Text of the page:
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Spread of buddhism in asia.pptx the final 23

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  • 1. Buddhism
  • 2. Brief Introduction
  • 3. The Manner that Buddhism Spread - The expansion of Buddhism throughout most of Asia was peaceful and occured in several ways. - Did not asks others to denounce and give up their own religion and convert tto a new one. - Not seeking to establish his own religion. - Trying to help others overcome the happiness and suffering.
  • 4. History of Buddhism - began in India 500 years ago, - emerged in 6th century B.C. - marked a profound break with some Hindu Beliefs, - denies the aouthority of Vedas. - founded by Siddhartha Gautama
  • 5. Early Biography + Family Background: ` Siddhartha – his given name. ` Gautama – his family name. ` Sakyamuni – his clan name. ` Suddhodana – his father, as a king of Shakya tribe in India. ` Queen Maya – his mother ` Yasodhara – his wife, whom he was married at an age of 16. ` Rahula – his son’s name. * Siddhartha Gautama - the prince of India, and the founder - (also known as the Buddha “the awakened one” or enlightened one) - Born about 560 B.C in northern India, Kapilavastu / Nepal - the leader and founder of a sect of wonderer ascetics ( Sramanas) - who seek enlightenment or “wisdom”.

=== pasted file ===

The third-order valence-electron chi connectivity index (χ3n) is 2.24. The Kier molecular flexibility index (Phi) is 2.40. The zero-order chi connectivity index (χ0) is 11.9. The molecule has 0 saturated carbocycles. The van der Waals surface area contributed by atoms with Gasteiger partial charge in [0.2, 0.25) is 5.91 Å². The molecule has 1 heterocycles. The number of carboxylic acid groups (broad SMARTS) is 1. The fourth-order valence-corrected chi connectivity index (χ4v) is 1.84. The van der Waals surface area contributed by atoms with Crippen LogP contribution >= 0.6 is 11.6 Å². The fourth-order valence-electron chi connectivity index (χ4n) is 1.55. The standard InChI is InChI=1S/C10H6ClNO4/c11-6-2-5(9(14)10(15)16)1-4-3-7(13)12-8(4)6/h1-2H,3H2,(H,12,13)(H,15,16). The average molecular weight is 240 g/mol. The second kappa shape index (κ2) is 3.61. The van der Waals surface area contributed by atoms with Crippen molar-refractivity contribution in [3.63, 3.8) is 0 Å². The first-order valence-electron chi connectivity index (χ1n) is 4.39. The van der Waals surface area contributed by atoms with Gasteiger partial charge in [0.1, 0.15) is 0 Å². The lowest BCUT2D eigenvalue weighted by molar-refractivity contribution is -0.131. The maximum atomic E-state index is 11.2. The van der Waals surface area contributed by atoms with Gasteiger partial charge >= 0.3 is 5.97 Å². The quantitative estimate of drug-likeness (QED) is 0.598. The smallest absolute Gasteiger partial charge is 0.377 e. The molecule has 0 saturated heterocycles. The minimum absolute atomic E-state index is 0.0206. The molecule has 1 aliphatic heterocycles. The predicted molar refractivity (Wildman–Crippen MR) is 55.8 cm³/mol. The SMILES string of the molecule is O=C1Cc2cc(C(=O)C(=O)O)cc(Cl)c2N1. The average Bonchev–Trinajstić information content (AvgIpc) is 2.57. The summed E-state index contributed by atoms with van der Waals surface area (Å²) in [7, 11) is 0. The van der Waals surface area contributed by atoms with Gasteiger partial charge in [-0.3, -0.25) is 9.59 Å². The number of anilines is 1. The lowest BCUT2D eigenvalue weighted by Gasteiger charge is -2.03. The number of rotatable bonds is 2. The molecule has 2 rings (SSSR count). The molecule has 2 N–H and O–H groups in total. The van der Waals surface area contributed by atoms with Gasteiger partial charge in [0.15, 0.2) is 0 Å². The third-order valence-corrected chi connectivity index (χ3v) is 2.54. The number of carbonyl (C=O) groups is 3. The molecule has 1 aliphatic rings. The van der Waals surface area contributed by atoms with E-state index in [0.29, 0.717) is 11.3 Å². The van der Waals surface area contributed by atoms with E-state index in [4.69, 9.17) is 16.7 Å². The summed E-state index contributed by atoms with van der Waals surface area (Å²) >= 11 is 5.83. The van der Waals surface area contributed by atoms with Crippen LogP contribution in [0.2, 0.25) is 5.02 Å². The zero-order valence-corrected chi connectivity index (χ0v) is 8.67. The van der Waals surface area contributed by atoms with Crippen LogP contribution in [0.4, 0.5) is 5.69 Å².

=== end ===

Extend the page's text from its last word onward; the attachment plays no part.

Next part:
• 6. Enlightenment *Buddhism Explanations: - the realization of spiritual or religious understanding - the awakened one. - realized after he attended the 4 Stage of trance. - all of the answers he had been seeking became clear, and achieved full awareness, there by becoming Buddha.
  • 7. Buddha’s Enlightment - ‘ One day, he informed his father that he wish to see the world ( at an age of 29). * 4 Passing Sights - also known as Great Renunciation - the excursion that would forever change his life, for it was during his journey: 1st, Saw a decrepit man. 2nd, Met a sick man. 3rd, Saw a funeral procession with a corpse. 4th, Saw a monk begging for his food. - A former prince , now a beggar. - Spent his time wandering from place to place.
  • 8. 2 Branches of Buddhism